• Helmets Arehardly Heroic: A rare aversion. Both Behman and Felson put on helmets before going into battle in the beginning of the film. For the rest of the film they do not, but it's justified since they are no longer in service and have dispensed of their heavy armor.
  • Heroic Sacrifice: Both Behman and Felson die to give Kay time to complete the exorcism. In Behman's case, it's also implied he would rather die himself than resort to tactics that would also kill the demon's innocent host.
  • A House Divided: Subverted. It looks like the witch is trying to turn the group against each other, but she's only removing anyone who'll stop her from getting to the abbey.
  • Irony: Early in the film, when wondering what the punishment for desertion is, Ron Perlman said he would rather be executed by hanging than burning. During the climax of the film, he is incinerated alive in the demon's "bear hug"
  • MacGuffin: The Key of Solomon is the whole reason for the journey. They need it to deal with the witch.
  • Naked on Revival: When the Demon is destroyed, Anna — the girl it was possessing — reappears in its place naked. This is justified because when the Demon transforms her body to resemble it, her dress is ripped off.
  • Neck Lift: The Demon does this to Behman. For priests it prefers the Neck Snap.
  • No Name Given: No one cares what the the witch's name is so the audience doesn't learn it. Then she's exorcised and introduces herself as Anna.
  • Not Even Bothering with the Accent: Nic Cage and Ron Perlman play 14th century Europeans with broad American accents. Bizarrely inverted with the supporting characters, most of whom were played by British or European actors. The director apparently instructed them all to speak with American accents, presumably to blend in with the lead actors. Unfortunately, none of them were using the same American accent. Very few of them were using it consistently.
  • Not What I Signed on For: When Behman confronts his superiors following his Heel Realization, he's told that he pledged his life to their cause. He retorts by saying that he pledged himself to God's work, not for slaughtering civilians.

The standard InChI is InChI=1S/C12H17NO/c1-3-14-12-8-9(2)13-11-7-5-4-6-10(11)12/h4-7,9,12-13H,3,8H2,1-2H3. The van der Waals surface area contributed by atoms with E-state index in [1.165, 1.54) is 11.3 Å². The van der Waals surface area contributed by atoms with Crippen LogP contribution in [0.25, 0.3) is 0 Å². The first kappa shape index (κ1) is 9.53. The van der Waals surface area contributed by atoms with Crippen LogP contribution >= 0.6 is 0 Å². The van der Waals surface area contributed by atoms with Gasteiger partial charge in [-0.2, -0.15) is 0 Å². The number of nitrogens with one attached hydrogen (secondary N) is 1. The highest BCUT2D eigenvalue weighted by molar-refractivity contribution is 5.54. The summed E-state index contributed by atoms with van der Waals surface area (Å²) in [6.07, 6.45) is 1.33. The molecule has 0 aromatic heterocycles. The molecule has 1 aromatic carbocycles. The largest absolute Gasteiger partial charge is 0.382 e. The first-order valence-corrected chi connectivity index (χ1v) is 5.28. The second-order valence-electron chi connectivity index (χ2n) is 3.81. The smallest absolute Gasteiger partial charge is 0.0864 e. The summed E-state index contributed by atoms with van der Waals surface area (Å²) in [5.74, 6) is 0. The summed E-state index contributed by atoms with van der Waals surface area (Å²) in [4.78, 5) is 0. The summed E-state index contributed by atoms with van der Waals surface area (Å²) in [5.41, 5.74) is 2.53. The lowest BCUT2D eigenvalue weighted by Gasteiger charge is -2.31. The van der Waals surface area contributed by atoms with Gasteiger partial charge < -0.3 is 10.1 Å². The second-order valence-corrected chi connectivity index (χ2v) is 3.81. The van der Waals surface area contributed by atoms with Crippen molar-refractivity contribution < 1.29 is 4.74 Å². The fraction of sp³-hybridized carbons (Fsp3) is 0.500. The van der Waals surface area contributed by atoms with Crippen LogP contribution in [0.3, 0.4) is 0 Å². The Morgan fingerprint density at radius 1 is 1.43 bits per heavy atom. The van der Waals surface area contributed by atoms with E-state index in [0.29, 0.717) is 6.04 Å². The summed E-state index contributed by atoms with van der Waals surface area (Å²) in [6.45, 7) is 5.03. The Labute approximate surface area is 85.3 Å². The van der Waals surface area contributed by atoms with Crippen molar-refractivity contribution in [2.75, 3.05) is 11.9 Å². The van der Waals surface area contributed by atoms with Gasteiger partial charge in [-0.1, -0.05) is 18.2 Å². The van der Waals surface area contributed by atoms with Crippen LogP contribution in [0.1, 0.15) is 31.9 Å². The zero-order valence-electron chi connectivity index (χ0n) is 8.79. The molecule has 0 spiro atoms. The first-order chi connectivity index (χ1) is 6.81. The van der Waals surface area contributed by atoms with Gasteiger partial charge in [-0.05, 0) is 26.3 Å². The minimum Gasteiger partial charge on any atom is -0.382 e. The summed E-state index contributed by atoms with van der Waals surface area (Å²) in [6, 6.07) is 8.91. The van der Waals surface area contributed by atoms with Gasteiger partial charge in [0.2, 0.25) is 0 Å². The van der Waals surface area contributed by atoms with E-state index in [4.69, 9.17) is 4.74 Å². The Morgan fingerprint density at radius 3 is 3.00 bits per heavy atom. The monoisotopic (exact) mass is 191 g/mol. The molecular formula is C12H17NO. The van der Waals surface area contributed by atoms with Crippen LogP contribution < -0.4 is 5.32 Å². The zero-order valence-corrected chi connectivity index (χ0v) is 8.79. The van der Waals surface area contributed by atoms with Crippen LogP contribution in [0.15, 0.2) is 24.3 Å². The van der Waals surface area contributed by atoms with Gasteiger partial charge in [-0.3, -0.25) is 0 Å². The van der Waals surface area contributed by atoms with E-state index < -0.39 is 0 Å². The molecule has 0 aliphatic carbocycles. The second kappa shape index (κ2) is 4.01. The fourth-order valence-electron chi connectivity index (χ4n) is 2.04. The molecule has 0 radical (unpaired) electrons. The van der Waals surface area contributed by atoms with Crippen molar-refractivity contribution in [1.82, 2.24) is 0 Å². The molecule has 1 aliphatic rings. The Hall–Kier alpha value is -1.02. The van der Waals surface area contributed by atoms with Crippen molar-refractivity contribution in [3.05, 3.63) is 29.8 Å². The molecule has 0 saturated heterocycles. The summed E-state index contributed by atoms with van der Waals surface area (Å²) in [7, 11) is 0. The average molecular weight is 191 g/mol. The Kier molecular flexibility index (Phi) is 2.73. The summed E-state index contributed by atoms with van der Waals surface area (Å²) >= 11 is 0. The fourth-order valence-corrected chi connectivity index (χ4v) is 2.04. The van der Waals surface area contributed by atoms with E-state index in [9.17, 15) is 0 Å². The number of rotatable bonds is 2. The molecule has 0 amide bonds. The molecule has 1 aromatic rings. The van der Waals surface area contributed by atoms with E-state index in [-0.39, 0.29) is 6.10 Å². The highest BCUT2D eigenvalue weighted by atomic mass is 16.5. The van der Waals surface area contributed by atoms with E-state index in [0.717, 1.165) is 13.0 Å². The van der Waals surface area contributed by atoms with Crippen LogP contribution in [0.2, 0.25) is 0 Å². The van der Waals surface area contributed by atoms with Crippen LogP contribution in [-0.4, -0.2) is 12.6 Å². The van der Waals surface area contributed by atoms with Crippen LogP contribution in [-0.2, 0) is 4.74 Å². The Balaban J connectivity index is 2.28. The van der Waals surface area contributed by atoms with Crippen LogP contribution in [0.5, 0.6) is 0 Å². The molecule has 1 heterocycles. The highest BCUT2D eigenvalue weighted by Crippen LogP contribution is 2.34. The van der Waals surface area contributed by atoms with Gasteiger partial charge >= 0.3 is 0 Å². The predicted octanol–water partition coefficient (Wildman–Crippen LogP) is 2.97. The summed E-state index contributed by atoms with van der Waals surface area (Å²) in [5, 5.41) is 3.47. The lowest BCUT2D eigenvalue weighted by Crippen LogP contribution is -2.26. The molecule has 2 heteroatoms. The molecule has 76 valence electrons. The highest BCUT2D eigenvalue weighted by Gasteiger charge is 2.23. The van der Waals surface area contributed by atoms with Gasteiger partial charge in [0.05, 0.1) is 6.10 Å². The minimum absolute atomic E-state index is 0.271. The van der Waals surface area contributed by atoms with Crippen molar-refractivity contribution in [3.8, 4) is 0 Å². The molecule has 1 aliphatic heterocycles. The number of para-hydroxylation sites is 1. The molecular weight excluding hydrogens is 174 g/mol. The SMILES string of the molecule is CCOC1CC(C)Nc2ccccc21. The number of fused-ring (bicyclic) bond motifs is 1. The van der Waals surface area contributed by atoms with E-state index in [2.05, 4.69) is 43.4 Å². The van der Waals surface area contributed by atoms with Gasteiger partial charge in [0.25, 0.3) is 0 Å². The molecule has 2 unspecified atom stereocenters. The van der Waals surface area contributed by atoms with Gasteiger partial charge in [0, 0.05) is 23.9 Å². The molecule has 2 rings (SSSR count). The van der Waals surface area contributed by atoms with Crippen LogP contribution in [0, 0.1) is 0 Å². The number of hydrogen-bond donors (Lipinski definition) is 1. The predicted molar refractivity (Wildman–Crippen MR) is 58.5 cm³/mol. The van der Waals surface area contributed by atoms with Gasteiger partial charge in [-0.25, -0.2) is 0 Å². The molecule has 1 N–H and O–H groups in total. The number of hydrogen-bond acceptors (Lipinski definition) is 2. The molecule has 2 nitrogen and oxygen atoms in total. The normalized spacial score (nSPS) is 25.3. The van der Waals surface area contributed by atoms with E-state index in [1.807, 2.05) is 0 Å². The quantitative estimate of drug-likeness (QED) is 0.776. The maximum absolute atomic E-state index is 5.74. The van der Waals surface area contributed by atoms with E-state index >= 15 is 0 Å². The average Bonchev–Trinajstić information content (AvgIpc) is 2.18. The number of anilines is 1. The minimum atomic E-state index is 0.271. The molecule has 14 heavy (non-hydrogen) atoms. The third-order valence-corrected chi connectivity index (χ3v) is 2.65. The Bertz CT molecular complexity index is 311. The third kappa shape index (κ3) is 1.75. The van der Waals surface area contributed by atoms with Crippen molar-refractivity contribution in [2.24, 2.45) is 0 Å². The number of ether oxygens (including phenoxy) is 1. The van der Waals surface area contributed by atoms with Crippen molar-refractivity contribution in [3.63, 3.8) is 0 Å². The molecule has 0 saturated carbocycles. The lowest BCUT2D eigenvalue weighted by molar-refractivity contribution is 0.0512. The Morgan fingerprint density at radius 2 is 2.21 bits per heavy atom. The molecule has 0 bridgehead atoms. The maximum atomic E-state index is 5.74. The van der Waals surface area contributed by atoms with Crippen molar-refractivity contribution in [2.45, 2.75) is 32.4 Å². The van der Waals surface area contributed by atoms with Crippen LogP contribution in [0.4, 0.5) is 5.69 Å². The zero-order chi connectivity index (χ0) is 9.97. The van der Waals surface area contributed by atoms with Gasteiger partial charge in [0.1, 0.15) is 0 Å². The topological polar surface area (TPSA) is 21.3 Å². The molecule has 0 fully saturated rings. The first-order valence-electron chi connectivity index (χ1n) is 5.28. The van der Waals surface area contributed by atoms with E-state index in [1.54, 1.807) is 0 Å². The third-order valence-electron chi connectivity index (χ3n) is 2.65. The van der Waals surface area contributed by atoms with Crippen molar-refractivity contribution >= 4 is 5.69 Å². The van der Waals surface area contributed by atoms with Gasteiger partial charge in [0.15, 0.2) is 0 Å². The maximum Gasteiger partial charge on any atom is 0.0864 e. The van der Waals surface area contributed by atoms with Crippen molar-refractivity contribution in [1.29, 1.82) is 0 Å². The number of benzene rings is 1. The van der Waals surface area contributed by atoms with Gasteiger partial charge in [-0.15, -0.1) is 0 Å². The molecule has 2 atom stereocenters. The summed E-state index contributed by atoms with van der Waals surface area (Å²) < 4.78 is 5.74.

• Oh, Crap!: After the Cute Witch turns into a One-Winged Angel with Super-Strength who can melt its way out of its cage.
  • Offhand Backhand: Done on a charging wolf, no less.
  • Our Zombies Are Different: They're people who have died of plague who have become possessed by minor demons. Cutting off their head works just as well.
  • The Plague: The Black Death is present here.
  • Playing with Fire: The Demon Baal can summon fire-based attacks, such as launching fireballs or incinerating his victims by wrapping them in his wings. Exhibit A: Felson
  • Removing the Head or Destroying the Brain: A clean decapitation is the only method possible for killing a possessed monk, where upon removal of the cranium their life force will leak out of their necks turning them back into corpses.
  • Retirony: Both Behman and Felson had chosen to retire from the crusading life, only to be persuaded to go on one last holy quest. They die near the end.
  • Rope Bridge: The predictably rickety bridge over the gaping chasm.
  • Savage Wolves: Dire wolves, even. They give our heroes a lot of trouble.
  • Stealth Pun: Everyone's pronunciation of "Debelzaq".
  • Super-Strength: The first clue the girl isn't some innocent scapegoat tortured into making a false confession is when she demonstrates strength beyond that of humans.
  • Tempting Fate: As soon as Felson mentioned how he wanted to go back home after this was all over, you know he's dead meat.
  • Trailers Always Spoil:
    • In TV spots, it is revealed that the witch turns into a demon.
    • The beginning of the movie implies that the girl might just be a misunderstood innocent caught in a witch hunt. Anyone who's seen a trailer for the movie knows this isn't the least on the surface. True, the 'witch' isn't a witch at all, and she's entirely innocent. It's the demon possessing her that's the problem.
    • The trailer gives away the fact that the inhabitants of the monastery have been turned into zombies.
  • Use Your Head: Felson is quite fond of this. Unfortunately, it doesn't work on the Demon.
  • Xanatos Gambit: The heroes are charged with taking their prisoner to a monastery for trial and possible execution, but whether they arrive safely or not works to their prisoner's advantage. If any of them try to kill her before they get there, out of paranoia or whatever, murder is a mortal sin. If any of them die before reaching the monastery, the demon has less interference to destroying the book needed to send it back to Hell. The heroes are leading them right to it.
  • You Said You Would Let Them Go: In the prologue, one of the accused witches confesses thinking her life will be spared.
    Accused: "Wait, you said you would spare me!"
    Priest: "Your soul, child. But your body must be consigned to God for absolution."